FAYETTEVILLE (KFSM)- Hundreds of Fayetteville voters came out to cast their ballots in a special election Tuesday (Dec. 9) to decide whether the city's Civil Rights Ordinance should be repealed.
Voter turnout has been crucial to the special election, according to groups for and against Ordinance 119. Finance records from the Arkansas Ethics Commission show both Keep Fayetteville Fair, which is against repeal, and Repeal 119 have invested thousands of dollars in donations into their campaigns, which got under way several weeks before the special election.
Both groups relied on volunteers to knock on doors, make phone calls and put up signs.
Anne-Garland Berry, campaign manager for Keep Fayetteville Fair, said getting people out to vote has been the group's top priority.
"We know who our supporters are," she said. "So now it's just a matter of talking to them and getting them to the polls."
Duncan Campbell, a local minister and president of Repeal 119, agreed that the success of the special election relies on voter turnout.
"It depends on who actually decides to vote today," he said. "I believe the majority of the citizens of Fayetteville believe just like I do, that they are for repeal."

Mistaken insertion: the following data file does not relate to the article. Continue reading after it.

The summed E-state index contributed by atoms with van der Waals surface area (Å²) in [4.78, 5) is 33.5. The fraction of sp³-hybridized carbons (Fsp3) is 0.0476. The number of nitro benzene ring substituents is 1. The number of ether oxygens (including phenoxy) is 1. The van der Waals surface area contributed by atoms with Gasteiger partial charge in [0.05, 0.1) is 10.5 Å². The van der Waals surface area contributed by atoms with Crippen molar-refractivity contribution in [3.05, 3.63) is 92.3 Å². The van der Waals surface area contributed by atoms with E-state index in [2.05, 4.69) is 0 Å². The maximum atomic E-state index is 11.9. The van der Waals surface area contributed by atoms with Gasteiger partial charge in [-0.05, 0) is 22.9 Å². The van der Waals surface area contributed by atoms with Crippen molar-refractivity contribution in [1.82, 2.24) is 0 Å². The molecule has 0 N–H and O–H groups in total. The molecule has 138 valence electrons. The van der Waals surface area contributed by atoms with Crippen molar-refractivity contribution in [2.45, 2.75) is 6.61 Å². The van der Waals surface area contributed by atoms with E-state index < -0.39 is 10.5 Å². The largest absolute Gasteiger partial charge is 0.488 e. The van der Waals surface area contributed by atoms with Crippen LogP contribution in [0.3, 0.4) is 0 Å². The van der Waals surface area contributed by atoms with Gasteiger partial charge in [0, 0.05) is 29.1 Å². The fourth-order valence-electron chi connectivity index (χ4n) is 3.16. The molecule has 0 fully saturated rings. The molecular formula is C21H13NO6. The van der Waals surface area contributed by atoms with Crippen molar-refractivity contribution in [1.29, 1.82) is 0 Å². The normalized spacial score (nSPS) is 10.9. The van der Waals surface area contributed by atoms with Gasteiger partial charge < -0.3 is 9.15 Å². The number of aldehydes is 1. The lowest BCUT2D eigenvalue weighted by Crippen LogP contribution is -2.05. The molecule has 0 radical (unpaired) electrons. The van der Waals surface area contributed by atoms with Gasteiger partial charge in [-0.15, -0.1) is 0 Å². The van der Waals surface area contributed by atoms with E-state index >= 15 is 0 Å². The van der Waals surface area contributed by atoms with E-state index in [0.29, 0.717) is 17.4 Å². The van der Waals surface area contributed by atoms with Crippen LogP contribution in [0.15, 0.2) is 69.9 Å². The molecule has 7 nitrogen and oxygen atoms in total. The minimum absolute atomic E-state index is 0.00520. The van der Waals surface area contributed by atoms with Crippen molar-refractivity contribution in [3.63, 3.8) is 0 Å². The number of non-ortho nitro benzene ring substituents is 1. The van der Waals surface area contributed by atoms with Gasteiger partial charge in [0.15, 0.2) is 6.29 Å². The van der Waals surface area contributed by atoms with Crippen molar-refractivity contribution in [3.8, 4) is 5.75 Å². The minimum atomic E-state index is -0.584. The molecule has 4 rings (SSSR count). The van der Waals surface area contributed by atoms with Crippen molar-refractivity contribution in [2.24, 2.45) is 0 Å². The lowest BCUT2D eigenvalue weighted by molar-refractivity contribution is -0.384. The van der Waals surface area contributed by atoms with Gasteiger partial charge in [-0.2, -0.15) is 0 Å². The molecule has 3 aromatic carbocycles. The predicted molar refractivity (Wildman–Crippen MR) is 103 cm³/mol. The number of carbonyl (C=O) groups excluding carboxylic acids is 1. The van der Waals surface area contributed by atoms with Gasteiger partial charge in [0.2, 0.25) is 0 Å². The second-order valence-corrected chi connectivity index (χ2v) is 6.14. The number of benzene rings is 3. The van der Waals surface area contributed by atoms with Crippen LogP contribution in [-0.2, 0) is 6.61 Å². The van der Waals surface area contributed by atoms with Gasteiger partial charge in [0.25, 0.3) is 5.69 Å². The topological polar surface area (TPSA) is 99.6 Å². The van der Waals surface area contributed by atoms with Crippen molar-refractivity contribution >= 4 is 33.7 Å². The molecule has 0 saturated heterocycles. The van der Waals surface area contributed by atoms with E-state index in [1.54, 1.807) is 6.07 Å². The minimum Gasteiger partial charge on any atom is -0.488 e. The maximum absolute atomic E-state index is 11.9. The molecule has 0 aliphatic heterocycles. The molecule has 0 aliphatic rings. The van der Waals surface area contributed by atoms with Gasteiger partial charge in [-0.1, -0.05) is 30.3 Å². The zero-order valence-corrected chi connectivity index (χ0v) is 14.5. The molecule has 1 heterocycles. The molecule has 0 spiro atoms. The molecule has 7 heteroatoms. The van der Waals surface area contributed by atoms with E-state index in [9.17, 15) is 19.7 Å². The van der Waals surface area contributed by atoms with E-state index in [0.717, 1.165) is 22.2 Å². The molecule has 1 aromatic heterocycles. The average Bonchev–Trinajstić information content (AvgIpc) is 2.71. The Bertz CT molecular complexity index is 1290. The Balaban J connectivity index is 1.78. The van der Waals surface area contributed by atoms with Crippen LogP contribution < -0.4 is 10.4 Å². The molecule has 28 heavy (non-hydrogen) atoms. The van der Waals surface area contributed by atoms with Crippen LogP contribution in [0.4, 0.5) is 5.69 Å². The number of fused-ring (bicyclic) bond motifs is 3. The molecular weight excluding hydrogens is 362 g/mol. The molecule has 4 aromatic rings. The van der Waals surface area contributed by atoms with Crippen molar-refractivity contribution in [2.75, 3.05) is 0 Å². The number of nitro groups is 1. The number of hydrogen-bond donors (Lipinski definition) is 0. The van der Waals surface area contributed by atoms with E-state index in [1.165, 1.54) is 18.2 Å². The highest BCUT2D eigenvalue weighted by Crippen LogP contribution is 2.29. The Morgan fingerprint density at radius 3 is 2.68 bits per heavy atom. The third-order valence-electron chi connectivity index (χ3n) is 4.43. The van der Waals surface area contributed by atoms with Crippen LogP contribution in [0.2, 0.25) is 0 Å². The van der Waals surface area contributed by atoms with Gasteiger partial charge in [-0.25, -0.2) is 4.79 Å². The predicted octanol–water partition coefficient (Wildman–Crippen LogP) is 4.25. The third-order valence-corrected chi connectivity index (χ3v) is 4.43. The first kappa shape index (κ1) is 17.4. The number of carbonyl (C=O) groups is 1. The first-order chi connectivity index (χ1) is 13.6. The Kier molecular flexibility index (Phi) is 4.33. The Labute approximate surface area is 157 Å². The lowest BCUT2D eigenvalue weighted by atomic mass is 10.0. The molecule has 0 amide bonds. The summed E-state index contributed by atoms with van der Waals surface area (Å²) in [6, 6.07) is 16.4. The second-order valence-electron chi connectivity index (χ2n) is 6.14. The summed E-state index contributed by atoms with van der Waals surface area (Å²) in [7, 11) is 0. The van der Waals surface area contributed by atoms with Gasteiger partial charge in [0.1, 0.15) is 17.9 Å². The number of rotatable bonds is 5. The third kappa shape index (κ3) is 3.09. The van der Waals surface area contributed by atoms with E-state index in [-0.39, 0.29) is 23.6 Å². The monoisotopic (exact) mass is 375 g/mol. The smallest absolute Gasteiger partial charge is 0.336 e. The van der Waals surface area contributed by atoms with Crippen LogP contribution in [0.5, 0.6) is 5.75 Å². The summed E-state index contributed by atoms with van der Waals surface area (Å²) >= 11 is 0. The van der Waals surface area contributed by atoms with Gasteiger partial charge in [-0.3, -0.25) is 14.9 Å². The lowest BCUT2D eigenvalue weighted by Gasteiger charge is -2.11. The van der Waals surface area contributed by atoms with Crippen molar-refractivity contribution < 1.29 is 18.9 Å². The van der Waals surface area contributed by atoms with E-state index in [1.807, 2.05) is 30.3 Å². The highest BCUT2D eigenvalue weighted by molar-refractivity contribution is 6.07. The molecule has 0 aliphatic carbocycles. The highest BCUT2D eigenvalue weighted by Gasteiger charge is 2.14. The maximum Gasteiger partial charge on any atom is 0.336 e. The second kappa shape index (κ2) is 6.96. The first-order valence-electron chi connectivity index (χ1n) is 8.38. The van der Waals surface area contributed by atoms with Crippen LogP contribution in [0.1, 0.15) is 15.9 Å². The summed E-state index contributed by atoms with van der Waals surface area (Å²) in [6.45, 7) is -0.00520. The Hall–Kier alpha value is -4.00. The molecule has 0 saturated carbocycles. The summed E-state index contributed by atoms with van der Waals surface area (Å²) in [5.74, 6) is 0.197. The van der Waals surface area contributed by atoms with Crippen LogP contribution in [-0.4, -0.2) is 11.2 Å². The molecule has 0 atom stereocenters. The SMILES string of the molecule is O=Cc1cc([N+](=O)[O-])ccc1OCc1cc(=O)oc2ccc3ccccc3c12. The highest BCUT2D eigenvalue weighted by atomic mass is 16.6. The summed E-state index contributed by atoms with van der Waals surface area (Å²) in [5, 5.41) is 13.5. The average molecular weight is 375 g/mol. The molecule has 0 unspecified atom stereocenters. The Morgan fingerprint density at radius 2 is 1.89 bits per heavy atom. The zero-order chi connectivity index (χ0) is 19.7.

To get people to the polls, both groups offered voters free rides Tuesday if they didn't have a way to get to their polling locations.
According to Campbell, Ordinance 119 has gotten so much attention because it was passed without a vote by the city's residents. The Fayetteville City Council passed the ordinance in August.
"I believe it is a controversial issue," Campbell said. "It should've never been introduced to the city without discussion. There was only discussion during the process, [but] zero [discussion] before the process."
The ordinance prohibits local businesses and entities from discriminating against employees and customers based on gender, race, sexual orientation, gender identity, religion and other factors.
Berry said she's not sure why the special election has been popular.
"This is an issue that seems so basic," she said. "That it shouldn't have this much attention. For me, it's pretty basic. We don't want to fire people for who they are [or] who they love."
Repeal 119 also stationed poll watchers at each of the 17 polling locations in Fayetteville.
"It's always possible that someone would try and come and vote who is not a citizen of Fayetteville," Campbell said.
Berry said she didn't think the poll watchers were necessary.
"I think it's harder to get people to vote than it is to have people who are fraudulently voting," she said. "So I just don't think that's a problem."
Polls were open from 7:30 a.m. to 7:30 p.m.